Reply To: ADHD + Masking Anxiety


I have the same set of symptoms, as did almost everyone in my first ADHD group session. We did a lot of talking and theorizing after our sessions too. We were all mid- to late 20’s at the time. We were all struggling with school and our careers even though we were all very intelligent and highly creative. We were all extremely shy, withdrawn and reserved around new people. But once we felt comfortable we could jabber on for hours. The theory we put together was this: children that have ADHD (and especially those with above average intelligence) realize that they are different from others at a very early age. They are often criticized and teased. Those who are especially sensitive to this go to great lengths to control and repress their hyperactive and impulsive behavior. Eventually, this becomes second nature and manifests itself as social anxiety. We become overly-sensitive to non-verbal social cues and have a deep-seated fear of being rejected. In short, you are not trying to manage your social anxiety by masking or controlling the hyperactive symptoms you would normally exhibit. Your social anxiety is a defense mechanism that you use to manage and control those symptoms that you were constantly being criticized for as a young child. Your hyperactivity isn’t gone, it’s been internalized. Instead of releasing your excess energy into the world, you’ve turned it on yourself. While ADHD is a neurological issue, your social anxiety isn’t. It’s the result of years of mostly self-inflicted trauma. Maybe you can take drugs to mask it. Most of us are pretty successful at drinking it away. But it’s obviously better to deal with the root of the problem. You should talk with a therapist and especially other ADHDers about it. That changed a lot for me. I doubt that I’ll ever be completely free of the social anxiety, but I understand it now. I can actually remember how it developed (or rather, I developed it) over the years. Over the course of my first year or two of school I changed from an bright eyed enthusiastic little girl into a much more sullen, withdrawn version of myself. I really wanted to fit in and be liked. But in order to do so I more or less paralyzed myself socially. Too afraid to show anyone my real personality, I I eventually became more of an outsider than ever. Remembering this helps me identify my social anxiety for what it is and deal with it rationally whenever it clouds my judgement. I’m a lot better at accepting myself more and worrying less about what others think, but too some degree I’ll always be damaged. This is why it’s essential that ADHD children be raised with a lot of positive re-enforcement. They need to be understood and accepted and not criticized.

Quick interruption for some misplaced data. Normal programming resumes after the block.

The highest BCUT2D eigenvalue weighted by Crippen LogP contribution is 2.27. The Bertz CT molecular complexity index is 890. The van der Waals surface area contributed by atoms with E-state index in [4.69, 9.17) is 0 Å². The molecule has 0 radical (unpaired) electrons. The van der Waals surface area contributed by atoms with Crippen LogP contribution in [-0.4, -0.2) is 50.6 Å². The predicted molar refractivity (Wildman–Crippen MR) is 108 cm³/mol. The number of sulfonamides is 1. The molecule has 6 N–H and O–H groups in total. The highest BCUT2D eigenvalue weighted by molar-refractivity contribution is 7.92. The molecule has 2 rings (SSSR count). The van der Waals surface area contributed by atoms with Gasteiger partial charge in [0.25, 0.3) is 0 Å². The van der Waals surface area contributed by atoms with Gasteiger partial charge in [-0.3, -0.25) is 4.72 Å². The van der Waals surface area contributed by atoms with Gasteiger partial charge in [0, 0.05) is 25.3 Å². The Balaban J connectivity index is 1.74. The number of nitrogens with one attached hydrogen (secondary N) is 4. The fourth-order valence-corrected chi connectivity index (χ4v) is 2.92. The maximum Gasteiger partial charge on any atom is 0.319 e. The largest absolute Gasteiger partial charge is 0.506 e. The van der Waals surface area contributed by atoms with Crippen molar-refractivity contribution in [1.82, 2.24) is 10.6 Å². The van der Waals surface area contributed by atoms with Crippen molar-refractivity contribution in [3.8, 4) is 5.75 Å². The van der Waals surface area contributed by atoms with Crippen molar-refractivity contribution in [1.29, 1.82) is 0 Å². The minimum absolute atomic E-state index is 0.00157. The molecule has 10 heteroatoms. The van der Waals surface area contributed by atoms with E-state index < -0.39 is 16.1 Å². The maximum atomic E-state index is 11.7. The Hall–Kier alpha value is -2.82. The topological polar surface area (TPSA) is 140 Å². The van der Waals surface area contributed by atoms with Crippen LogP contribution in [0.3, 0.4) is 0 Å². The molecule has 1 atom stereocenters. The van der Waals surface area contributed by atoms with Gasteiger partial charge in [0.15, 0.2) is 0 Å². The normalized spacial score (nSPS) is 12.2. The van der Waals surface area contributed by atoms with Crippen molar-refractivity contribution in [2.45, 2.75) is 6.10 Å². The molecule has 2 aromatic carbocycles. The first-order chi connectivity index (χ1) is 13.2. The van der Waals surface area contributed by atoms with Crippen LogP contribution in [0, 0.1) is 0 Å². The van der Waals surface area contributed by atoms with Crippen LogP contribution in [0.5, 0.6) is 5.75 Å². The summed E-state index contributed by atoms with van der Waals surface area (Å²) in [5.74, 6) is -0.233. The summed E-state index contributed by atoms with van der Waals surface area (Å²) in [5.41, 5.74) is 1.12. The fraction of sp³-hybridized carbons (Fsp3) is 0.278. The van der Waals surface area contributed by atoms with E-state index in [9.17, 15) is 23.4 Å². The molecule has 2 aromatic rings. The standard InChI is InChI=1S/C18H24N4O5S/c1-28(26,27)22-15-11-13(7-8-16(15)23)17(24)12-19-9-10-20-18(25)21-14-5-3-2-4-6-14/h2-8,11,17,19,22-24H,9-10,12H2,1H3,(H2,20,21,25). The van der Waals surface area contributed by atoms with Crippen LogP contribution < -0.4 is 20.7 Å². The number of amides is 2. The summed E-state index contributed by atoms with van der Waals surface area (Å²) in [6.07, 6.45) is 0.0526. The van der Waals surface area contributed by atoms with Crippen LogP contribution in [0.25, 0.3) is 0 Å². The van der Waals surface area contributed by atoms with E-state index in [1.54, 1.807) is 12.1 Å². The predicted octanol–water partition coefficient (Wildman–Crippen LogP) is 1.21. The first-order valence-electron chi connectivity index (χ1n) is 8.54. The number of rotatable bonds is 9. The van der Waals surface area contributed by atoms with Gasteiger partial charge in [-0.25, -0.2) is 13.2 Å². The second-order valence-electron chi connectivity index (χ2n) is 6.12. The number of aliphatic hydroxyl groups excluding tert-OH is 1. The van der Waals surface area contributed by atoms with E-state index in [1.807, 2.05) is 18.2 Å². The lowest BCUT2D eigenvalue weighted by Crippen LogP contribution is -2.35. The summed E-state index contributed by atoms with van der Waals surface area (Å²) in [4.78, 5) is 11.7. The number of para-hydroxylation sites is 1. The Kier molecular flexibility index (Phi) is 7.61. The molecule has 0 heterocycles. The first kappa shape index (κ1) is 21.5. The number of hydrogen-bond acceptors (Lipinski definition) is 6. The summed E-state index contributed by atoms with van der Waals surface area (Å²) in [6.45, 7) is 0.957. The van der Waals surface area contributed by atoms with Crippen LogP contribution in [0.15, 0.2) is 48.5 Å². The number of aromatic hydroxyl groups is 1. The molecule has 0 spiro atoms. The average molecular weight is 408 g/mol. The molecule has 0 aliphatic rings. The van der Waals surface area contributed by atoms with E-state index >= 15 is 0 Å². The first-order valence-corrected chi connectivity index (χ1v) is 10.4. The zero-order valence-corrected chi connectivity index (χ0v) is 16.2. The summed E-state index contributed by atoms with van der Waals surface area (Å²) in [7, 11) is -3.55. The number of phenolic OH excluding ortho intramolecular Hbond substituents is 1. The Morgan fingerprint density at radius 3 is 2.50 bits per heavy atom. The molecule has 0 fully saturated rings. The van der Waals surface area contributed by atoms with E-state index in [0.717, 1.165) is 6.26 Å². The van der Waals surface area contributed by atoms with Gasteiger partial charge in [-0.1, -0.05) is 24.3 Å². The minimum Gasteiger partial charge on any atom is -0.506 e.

• This reply was modified 4 years, 4 months ago by highlyadhd.